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Last Updated: Wednesday, 14 July, 2004, 11:54 GMT 12:54 UK
Italy law targets conflicting interests
By David Willey
BBC Rome correspondent

The Italian parliament has passed a controversial bill aimed at resolving a perceived clash between the public and private roles of the prime minister.

Prime Minister Silvio Berlusconi is one of Italy's wealthiest businessmen and owns a media empire which controls 95% of Italy's commercial TV channels.

Silvio Berlusconi
Silvio Berlusconi has denied any wrongdoing

Under the new law, Italian politicians will not be barred from owning companies, but they will have to have to hand over managerial control of their businesses, and make their interests public.

Unlike Britain or the United States, Italy has never had any legislation limiting the financial assets and business interests of the prime minister or head of the executive branch of government of the day, to ensure that there is no confusion between his private and public functions.

A conflict of interest bill has been see-sawing back and forth between the two houses of parliament for three years now without every getting passed into law.

Now, suddenly, with the country on the brink of a political crisis, as Mr Berlusconi's coalition partners are threatening to bring down his government, the bill has finally become law.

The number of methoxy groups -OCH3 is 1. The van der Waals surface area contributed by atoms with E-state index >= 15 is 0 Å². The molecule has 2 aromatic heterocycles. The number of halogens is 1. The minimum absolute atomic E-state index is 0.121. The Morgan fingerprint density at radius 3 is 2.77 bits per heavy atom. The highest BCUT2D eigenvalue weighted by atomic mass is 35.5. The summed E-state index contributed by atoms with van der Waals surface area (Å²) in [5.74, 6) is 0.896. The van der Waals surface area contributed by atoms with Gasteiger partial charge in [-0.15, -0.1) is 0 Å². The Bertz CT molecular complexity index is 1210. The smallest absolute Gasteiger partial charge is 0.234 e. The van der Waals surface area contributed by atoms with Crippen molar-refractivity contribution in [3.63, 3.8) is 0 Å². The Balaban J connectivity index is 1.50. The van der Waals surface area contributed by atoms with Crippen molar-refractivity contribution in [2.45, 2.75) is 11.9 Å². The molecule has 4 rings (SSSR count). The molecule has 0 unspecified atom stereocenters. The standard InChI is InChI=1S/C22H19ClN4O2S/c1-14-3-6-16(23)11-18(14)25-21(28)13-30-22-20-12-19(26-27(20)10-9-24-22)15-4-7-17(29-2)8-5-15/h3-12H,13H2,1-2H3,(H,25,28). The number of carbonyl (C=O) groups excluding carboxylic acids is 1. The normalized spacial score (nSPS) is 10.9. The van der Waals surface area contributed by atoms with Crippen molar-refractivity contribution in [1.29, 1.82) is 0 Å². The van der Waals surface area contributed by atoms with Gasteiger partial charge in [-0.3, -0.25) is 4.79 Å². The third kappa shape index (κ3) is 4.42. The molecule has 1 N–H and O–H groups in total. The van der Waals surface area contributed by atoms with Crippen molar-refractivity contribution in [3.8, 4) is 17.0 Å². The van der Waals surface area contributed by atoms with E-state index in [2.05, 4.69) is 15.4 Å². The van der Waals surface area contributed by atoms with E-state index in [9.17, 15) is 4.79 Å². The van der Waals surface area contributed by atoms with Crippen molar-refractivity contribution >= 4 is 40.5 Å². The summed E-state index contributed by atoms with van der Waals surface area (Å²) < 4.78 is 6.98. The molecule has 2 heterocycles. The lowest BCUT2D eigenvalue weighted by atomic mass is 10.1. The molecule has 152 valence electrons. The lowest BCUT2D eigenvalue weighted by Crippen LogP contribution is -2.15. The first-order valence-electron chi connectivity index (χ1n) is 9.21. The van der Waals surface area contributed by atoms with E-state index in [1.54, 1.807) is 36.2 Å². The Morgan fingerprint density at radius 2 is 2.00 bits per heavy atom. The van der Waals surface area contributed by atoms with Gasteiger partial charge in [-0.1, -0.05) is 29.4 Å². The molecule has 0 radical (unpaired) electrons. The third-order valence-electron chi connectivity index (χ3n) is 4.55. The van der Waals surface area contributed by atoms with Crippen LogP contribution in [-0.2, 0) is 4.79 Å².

The new law was immediately denounced by the opposition as a toothless effort to contain Mr Berlusconi's seemingly boundless political and financial ambitions.


Luciano Violante, a leading opposition figure, said the new law contravenes EU directives and says he will report this to Brussels and to the European Parliament.

The opposition is also uneasy about the prime minister taking over the functions of finance minister, since the forced resignation of Giulio Tremonti last week.

Cannot this also be regarded as a conflict of interest, they have been asking. Mr Berlusconi has no obligation under the new law to dispose of any part of his huge media empire.

The only question mark now hangs over the legality of his continuing in office as president of the AC Milan Football Club, a post he has held for 18 years.

A reminder that the Italian prime minister is not yet beyond suspicion of wrongdoing in his financial affairs came with reports of yet another police search of the offices of his media company, Mediaset, in Milan.

Mr Berlusconi's son and daughter by his first marriage, who hold top executive positions in Berlusconi family-controlled companies, are also included in ongoing investigations for suspected fraud and embezzlement, according to court officials.

Mr Berlusconi has vigorously denied any wrongdoing.

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